Okay, false modesty is as bad as empty bragging. The truth is I had busted my ass getting out current and accurate information to patients and their loved ones. No one did it better than me. The first 18 months I didn’t make a dime. By the time I landed in southern CA, I was making about $8.00 an hour putting in 60-hour weeks.
My email Newsletter was a free service, so was my website. You could read my blog for free, and my book only set you back $15. From my reader feedback, I know I had helped thousands help themselves to better lives. In the entire mental health industry, there was no better value for your money. So, if anyone deserved this Award it was me.
But hard-scrabble journalists like me never get awards. Hence the surprise.
Paradoxically, one of my initial reactions was this would be a good time to get out of the business, such as it was. Before I ran out of gas. My book had been out for four months, now this Award. My tank was on empty. Maybe now was the time to walk away from it all, at the top of my game. It was a liberating thought.
But no, the Award spurred me to redouble my efforts. I banged out a batch of Newsletters that featured highly-complex, impossible-to-write pieces on brain science. I gave talks. I went on the road a lot.
My first road trip that year nearly ended in a disaster. This involved a 12-day tour back east that included stops in four states and the District of Columbia. I trundled into Reagan National with my three bags only to encounter the return flight from hell. Some of the airline’s ticketing computers were down, and lines were everywhere. People were missing their flights, and my fragile psyche was absorbing all the anxiety and hostility in the terminal.
I got into Philly and casually grabbed a bite to eat, then strolled to the very end of C Terminal only to find I had 15 minutes to run to the other end of the airport to catch my flight at A Terminal. I got there to find the plane was an hour late. Oh-oh. This is too close for comfort for my connection at Las Vegas.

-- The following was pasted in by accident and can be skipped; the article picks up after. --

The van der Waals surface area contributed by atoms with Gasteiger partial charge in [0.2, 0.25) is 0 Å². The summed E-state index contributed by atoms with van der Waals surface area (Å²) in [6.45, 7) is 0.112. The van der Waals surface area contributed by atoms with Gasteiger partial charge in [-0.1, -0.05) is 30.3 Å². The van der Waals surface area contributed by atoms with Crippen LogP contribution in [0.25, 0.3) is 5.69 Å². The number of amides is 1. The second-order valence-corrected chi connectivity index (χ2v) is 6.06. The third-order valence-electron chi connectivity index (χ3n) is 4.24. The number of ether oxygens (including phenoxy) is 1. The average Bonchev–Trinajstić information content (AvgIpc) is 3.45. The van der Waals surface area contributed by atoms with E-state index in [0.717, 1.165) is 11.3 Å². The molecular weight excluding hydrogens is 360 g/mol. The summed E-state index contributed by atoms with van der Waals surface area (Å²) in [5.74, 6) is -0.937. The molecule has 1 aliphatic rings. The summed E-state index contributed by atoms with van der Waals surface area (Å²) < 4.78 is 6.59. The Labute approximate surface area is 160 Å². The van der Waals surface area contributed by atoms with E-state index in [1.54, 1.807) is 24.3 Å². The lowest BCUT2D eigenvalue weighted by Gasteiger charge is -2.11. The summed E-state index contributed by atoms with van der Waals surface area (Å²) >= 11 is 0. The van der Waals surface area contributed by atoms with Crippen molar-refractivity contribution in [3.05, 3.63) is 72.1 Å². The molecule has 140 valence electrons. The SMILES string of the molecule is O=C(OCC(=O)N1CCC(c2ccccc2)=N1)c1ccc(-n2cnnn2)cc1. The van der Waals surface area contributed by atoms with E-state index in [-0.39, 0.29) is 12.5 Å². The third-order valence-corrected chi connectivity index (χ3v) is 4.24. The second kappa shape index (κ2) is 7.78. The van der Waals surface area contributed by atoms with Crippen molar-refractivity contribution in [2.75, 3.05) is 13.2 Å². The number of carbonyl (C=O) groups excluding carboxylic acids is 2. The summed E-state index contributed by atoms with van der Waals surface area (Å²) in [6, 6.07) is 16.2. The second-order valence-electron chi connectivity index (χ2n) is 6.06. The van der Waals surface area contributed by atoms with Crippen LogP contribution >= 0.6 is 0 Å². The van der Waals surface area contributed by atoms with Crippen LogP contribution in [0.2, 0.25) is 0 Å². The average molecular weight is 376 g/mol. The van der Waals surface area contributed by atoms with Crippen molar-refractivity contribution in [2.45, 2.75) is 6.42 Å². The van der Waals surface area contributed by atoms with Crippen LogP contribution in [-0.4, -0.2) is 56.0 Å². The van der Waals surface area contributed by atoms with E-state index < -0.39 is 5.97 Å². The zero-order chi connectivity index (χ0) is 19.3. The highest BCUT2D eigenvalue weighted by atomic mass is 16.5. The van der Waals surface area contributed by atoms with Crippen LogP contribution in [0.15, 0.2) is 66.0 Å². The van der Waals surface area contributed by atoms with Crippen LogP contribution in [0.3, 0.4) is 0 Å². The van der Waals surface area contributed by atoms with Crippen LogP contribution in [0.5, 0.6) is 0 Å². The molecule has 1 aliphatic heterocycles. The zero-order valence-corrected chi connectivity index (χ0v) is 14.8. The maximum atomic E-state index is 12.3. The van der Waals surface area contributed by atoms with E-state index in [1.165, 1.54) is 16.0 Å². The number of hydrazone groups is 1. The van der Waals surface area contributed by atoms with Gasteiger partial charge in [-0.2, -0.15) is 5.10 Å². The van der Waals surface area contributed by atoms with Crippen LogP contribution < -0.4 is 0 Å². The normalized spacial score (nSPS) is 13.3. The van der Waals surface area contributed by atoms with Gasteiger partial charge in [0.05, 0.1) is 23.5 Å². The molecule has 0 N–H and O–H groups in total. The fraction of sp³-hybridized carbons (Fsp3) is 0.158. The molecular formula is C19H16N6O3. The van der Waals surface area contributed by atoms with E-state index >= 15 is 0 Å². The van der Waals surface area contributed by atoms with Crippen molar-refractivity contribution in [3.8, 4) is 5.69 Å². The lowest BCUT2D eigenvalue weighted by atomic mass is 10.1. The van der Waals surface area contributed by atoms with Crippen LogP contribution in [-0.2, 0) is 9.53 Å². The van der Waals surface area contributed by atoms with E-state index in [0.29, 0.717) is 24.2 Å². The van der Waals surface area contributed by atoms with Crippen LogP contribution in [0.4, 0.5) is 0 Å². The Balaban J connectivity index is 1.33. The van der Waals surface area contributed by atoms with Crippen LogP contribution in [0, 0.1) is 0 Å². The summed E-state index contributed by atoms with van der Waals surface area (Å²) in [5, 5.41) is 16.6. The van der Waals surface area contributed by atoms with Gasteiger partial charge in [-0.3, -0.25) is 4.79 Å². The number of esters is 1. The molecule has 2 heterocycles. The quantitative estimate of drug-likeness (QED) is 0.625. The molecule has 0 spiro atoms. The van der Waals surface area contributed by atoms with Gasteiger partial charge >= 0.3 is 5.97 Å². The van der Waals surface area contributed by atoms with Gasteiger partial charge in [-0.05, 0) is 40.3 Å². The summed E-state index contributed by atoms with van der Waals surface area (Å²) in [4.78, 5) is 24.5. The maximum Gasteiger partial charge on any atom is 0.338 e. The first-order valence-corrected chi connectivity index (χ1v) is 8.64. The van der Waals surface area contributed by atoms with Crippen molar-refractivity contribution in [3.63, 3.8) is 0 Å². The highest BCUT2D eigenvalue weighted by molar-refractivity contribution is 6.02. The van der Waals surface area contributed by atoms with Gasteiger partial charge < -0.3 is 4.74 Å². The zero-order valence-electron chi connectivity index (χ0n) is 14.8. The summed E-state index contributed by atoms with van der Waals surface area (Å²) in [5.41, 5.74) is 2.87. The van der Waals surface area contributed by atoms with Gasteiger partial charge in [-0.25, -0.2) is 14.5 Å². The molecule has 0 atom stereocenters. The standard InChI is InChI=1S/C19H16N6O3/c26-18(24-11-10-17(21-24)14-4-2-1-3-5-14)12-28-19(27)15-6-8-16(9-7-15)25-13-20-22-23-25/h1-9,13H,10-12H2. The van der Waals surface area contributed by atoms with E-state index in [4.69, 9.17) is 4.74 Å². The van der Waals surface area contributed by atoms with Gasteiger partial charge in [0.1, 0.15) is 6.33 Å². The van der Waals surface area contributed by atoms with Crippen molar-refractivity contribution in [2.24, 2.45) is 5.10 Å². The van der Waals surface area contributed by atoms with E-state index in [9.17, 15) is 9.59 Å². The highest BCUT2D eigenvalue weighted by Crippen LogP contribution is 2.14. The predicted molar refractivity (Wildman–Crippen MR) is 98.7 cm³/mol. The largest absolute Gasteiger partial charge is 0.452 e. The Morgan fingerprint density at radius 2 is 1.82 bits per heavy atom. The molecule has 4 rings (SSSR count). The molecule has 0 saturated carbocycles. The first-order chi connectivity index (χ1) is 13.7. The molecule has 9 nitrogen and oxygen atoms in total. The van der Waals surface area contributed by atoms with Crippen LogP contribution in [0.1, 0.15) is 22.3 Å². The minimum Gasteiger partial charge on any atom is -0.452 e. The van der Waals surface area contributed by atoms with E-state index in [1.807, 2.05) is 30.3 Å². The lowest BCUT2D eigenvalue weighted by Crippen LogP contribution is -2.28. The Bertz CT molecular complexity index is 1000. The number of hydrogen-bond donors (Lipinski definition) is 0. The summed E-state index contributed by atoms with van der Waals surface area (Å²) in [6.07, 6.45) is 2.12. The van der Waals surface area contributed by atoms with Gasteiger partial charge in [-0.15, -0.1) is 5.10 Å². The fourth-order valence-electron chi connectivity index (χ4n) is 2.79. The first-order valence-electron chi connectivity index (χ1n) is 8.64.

The plane spent nearly an hour on the runway. Naturally I missed my connecting flight in Vegas to San Diego. I felt control over my brain slipping away, I was dehydrated and disoriented and my jaw was throbbing in acute pain. I lost my way more than once negotiating my way to the right ticket counter, and I sensed myself asking for directions with far too much aggression in my voice. By the time I get into the right line, I was on the verge of panic. It was 1:00 in the morning Vegas time, which equated to 4:00 in the morning east coast time.
I knew the airlines would put me on another flight, but would they put me up in a hotel?
I was at very high risk if I didn’t get in some serious horizontal time right then and there. The line was moving at the same speed as those terra-cotta Chinese warriors that were buried for thousands of years and the ticket agents were as animated as Rip Van Winkle. I felt my sanity slipping away.
“Look!” I wanted to shout. “I have a chronic medical illness and I need attention RIGHT NOW!”
An airport is the last place you want to lose it. I could see it now: “Agents Subdue Crazed ‘Living Well’ Author.”
Breathe! I told myself. Breathe. One’s breath is the best emergency stress-buster there is. Be nice! I told myself. Whatever happens, be nice to the agent who deals with me. Anger is the ticket to flipping out. Breathe, be nice, no anger.
Soon an agent was handling my case. A ticket for a morning flight. A voucher for a hotel. I would have four hours of precious sleep. The crisis was over. But this was way too close for comfort.
To be continued ...